Miss Alaska USA 2017 named SHI Cultural Ambassador: London to raise awareness about Southeast Alaska Native cultures on public platform
Miss Alaska USA 2017 Alyssa London clad in regalia and standing in SHI’s Walter Soboleff Building in Juneau.
Photos by Brian Wallace, courtesy of Sealaska Heritage Institute
Sealaska Heritage Institute (SHI) has named the new Miss Alaska USA 2017, Alyssa London, as a cultural ambassador in an effort to further its mission to perpetuate and enhance Tlingit, Haida and Tsimshian cultures and to promote cross-cultural understanding.
London (Yáx̱ Ádi Yádi), a Tlingit Eagle of the Killerwhale Clan, won the title on Feb. 4 and will now contend in the Miss USA Competition. If she becomes Miss USA, she will vie for the title of Miss Universe.
London is the first Tlingit to hold the Miss Alaska USA title, and she was an impressive representative of her Tlingit culture during the competition, said SHI President Rosita Worl. With her victory, she is now positioned to help spread awareness about Native cultures on a very public platform, said Worl, adding that she is expected to be interviewed on several national television programs.
“We are in a race against time to revitalize our Native languages and we are working to raise world awareness about Northwest Coast arts and to rightfully establish the art form as a national treasure,” Worl said. “Alyssa has already proven herself as a leader and cultural ambassador, and she is now in a unique position to put a big spotlight on our goals and issues.”
“She was a participant in SHI’s annual Latseen Leadership Academy, and she is a great role model for our youth.”
“I’m honored and humbled to officially accept the role of cultural ambassador to Sealaska Heritage,” London said. “Our goals are aligned, and I’m excited to represent my Native culture on the next public stage and with the support of SHI.”
London, an entrepreneur, radio host, motivational speaker and Stanford University graduate, entered the competition because she saw it as a platform to publicize her efforts to boost economic development in Alaska through Native art—a goal shared by SHI, which in recent years has taught skin-sewing to create a cottage industry, especially in rural areas where unemployment is high.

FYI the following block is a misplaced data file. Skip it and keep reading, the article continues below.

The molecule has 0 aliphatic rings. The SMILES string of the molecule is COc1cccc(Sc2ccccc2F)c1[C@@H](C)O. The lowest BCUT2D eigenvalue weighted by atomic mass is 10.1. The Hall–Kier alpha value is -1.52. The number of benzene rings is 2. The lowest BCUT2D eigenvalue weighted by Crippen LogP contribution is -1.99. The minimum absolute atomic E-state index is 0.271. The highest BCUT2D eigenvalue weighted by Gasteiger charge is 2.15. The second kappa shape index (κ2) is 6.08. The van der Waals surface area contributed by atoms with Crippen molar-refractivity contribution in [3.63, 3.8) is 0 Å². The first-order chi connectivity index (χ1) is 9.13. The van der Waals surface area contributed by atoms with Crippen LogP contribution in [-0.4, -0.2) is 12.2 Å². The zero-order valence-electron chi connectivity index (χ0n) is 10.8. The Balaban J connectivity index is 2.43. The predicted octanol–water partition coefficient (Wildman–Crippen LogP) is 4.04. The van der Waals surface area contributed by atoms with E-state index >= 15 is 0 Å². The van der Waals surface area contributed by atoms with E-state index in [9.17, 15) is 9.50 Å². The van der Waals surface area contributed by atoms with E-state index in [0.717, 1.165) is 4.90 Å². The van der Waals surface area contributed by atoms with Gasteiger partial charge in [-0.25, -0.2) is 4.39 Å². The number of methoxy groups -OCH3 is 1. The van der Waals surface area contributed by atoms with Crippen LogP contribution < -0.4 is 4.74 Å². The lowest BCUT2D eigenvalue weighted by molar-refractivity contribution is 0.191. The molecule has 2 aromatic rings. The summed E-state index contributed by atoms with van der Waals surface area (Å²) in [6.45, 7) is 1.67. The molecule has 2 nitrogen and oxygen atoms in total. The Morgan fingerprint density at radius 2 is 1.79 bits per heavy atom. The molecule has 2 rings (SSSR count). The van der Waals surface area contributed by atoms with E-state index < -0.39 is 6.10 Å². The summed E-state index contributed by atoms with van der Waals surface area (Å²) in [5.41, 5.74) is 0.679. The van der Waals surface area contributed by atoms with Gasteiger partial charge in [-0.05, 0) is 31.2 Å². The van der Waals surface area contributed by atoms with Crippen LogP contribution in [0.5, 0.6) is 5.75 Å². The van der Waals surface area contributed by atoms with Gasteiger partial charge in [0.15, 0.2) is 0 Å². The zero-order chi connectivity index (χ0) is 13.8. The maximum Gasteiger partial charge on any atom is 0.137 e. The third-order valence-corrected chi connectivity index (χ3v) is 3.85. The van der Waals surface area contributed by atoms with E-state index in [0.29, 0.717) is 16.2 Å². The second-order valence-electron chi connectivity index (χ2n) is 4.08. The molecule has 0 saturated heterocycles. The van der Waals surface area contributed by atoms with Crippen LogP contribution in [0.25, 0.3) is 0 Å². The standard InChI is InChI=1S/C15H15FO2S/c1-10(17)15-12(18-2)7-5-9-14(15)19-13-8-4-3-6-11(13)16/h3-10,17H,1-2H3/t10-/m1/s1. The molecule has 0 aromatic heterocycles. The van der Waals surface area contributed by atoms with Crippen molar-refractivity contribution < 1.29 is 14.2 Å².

“I want to solve the problem of economic development to bring more jobs and revenue to our artists in Southeast Alaska, and the Miss Alaska competition has given me a public platform to help do that,” London said.
London was given the name Yáx̱ Ádi Yádi (most precious child) by Clarence Jackson, a revered Tlingit elder of the Killerwhale Clan. Because Jackson Walked into the Forest before the name could be formally bestowed, a naming ceremony was held Feb. 17 at the Walter Soboleff Building, attended by clan members Todd Antioquia and Anthony Mallott, among others.
Antioquia and Mallott said Jackson took deep care in choosing names, and that London’s name reflects Jackson’s trust in her gifts and contributions to the Tlingit people over the course of her lifetime.
London said she was “blessed, honored and grateful” to be recognized in the ceremony.
As a cultural ambassador, London will work within her sphere of influence to raise the visibility of SHI programs and to promote Southeast Alaskan culture wherever appropriate and possible. She will also raise awareness about SHI’s new endowment, which was established to fund art, language and cultural programs for future generations.
Sealaska Heritage Institute is a private nonprofit founded in 1980 to promote cultural diversity and cross-cultural understanding through public services and events. SHI also conducts social scientific and public policy research and advocacy that promotes Alaska Native arts, cultures, history and education statewide. The institute is governed by a Board of Trustees and guided by a Council of Traditional Scholars and a Native Artists Committee. Its mission is to perpetuate and enhance Tlingit, Haida, and Tsimshian cultures of Southeast Alaska.